The battle in the nebula was a difficult sequence to accomplish without the aid of computer-generated models. The swirling nebula was created by injecting a latex rubber and ammonia mixture into a cloud tank filled with fresh and salt water. All the footage was shot at two frames per second to give the illusion of faster movement. The vibrant abstract colors of the nebula were simulated by lighting the tank using colored gels. Additional light effects such as auroras were created by the ILM animation department. Using matte work, the ships were physically stuck on a background plate to complete the shot. The destruction of the Reliant‘s engine nacelle was created by superimposing shots of the engine blowing apart and explosions over the model.
The scene in which Terrell kills Jedda, a Regula scientist, by vaporizing him with a phaser was filmed in two takes. Winfield and the related actors first played out the scene; this footage became the background plate. A blue screen was wheeled onto the set and actor John Vargas, the recipient of the phaser blast, acted out his response to being hit with the energy weapon. A phaser beam element was placed on top of the background plate, and Vargas’ shots were optically dissolved into an airbrushed disintegration effect which matched Vargas’ position in every frame.
The Ceti eel shots used several models, overseen by visual effects supervisor Ken Ralston, who had just finished creature design for Return of the Jedi. He tied a string to the eels to inch the models across the actors’ faces before they entered the ear canal.The scene of a more mature eel’s leaving Chekov’s ear was simulated by threading a microfilament through the floor of the set up to Koenig’s ear. The scene was filmed with three variations, which Ralston described as “a dry shot, one with some blood, and the Fangoria shot, with a lot of gore.” Footage of a giant model of Koenig’s ear was discarded from the theatrical release due to the visceral reaction it elicited in test audiences.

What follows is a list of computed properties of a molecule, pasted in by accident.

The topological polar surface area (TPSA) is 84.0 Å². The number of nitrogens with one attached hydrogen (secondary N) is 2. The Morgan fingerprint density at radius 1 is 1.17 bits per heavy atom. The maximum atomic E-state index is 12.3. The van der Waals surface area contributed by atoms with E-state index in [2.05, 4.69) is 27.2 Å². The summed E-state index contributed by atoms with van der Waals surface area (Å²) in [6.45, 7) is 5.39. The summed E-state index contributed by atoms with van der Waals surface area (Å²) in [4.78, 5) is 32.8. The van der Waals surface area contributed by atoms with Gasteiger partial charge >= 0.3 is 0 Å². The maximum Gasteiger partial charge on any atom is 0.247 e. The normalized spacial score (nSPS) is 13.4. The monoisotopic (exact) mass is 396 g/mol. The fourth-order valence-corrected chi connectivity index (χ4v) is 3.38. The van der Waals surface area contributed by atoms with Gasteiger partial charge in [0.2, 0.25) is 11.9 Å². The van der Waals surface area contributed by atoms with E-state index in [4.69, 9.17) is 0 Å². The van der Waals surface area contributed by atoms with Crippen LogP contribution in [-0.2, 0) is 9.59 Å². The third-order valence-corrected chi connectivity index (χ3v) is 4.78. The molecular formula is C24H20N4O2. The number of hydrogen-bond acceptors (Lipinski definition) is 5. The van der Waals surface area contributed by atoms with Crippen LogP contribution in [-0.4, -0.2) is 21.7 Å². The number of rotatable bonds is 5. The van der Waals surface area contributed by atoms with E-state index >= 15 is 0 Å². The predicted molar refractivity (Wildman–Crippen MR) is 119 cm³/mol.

Additional optical effects were provided by Visual Concept Engineering (VCE), a small effects company headed by Peter Kuran; Kuran had previously worked at ILM and left after finishing The Empire Strikes Back. VCE provided effects including phaser beams, the Enterprise reactor, additional sand on Ceti Alpha V, and an updated transporter effect. Meyer and the production staff were adamant about not using freeze frames for the transporter, as had been done in the original television series. Scenes were shot so that conversations would continue while characters were in mid-transport, although much of the matte work VCE created was discarded when the production decided not to have as much action during transports.
The Wrath of Khan was one of the first films to extensively use electronic images and computer graphics to speed production of shots. Computer graphics company Evans & Sutherland produced the vector graphics displays aboard the Enterprise and the fields of stars used in the opening credits. Among ILM’s technical achievements was cinema’s first entirely computer-generated sequence: the demonstration of the effects of the Genesis Device on a barren planet. The first concept for the shot took the form of a laboratory demonstration, where a rock would be placed in a chamber and turned into a flower. Veilleux suggested the sequence’s scope be expanded to show the Genesis effect taking over a planet. While Paramount appreciated the more dramatic presentation, they also wanted the simulation to be more impressive than traditional animation. Having seen research done by Lucasfilm’s Computer Graphics group, Veilleux offered them the task. The graphics team paid attention to detail for the sixty-second sequence; one artist ensured that the stars visible in the background matched those visible from a real star light-years from Earth. The animators hoped it would serve as a “commercial” for the studio’s talents. The studio would later branch off from Lucasfilm to form Pixar.
Jerry Goldsmith had composed the music for The Motion Picture, but was not an option for The Wrath of Khan given the reduced budget; Meyer’s composer for Time After Time, Miklós Rózsa, was likewise prohibitively expensive. Bennett and Meyer wanted the music for the film to go in a different direction, but had not decided on a composer by the time filming began. Meyer initially hoped to hire an associate named John Morgan, but Morgan lacked film experience, which would have troubled the studio.
Paramount’s vice-president of music Joel Sill took a liking to a 28-year-old composer named James Horner, feeling that his demo tapes stood out from generic film music. Horner was introduced to Bennett, Meyer and Salin. Horner said that “[The producers] did not want the kind of score they had gotten before. They did not want a John Williams score, per se. They wanted something different, more modern.” When asked about how he landed the assignment, the composer replied that “the producers loved my work for Wolfen, and had heard my music for several other projects, and I think, so far as I’ve been told, they liked my versatility very much. I wanted the assignment, and I met with them, we all got along well, they were impressed with my music, and that’s how it happened.” Horner agreed with the producers’ expectations and agreed to begin work in mid-January 1982.